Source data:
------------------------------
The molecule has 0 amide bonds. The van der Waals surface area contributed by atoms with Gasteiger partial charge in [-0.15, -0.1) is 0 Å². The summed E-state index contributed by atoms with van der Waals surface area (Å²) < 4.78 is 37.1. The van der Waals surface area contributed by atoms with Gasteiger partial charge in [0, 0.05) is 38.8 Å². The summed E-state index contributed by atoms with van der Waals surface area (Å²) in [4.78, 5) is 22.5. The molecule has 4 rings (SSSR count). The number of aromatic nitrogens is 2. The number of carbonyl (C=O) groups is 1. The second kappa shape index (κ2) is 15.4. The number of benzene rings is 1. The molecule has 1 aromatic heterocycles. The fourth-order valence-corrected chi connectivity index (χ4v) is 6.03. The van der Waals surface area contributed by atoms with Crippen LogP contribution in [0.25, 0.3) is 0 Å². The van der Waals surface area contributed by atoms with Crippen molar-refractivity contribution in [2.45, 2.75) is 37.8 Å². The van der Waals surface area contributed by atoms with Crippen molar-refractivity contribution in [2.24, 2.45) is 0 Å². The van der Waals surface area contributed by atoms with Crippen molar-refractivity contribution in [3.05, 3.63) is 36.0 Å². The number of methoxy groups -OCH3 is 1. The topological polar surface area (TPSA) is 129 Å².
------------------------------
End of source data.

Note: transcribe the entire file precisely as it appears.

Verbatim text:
The molecule has 0 amide bonds. The van der Waals surface area contributed by atoms with Gasteiger partial charge in [-0.15, -0.1) is 0 Å². The summed E-state index contributed by atoms with van der Waals surface area (Å²) < 4.78 is 37.1. The van der Waals surface area contributed by atoms with Gasteiger partial charge in [0, 0.05) is 38.8 Å². The summed E-state index contributed by atoms with van der Waals surface area (Å²) in [4.78, 5) is 22.5. The molecule has 4 rings (SSSR count). The number of aromatic nitrogens is 2. The number of carbonyl (C=O) groups is 1. The second kappa shape index (κ2) is 15.4. The number of benzene rings is 1. The molecule has 1 aromatic heterocycles. The fourth-order valence-corrected chi connectivity index (χ4v) is 6.03. The van der Waals surface area contributed by atoms with Crippen LogP contribution in [0.25, 0.3) is 0 Å². The van der Waals surface area contributed by atoms with Crippen molar-refractivity contribution in [2.45, 2.75) is 37.8 Å². The van der Waals surface area contributed by atoms with Crippen molar-refractivity contribution in [2.24, 2.45) is 0 Å². The van der Waals surface area contributed by atoms with Crippen molar-refractivity contribution in [3.05, 3.63) is 36.0 Å². The number of methoxy groups -OCH3 is 1. The topological polar surface area (TPSA) is 129 Å².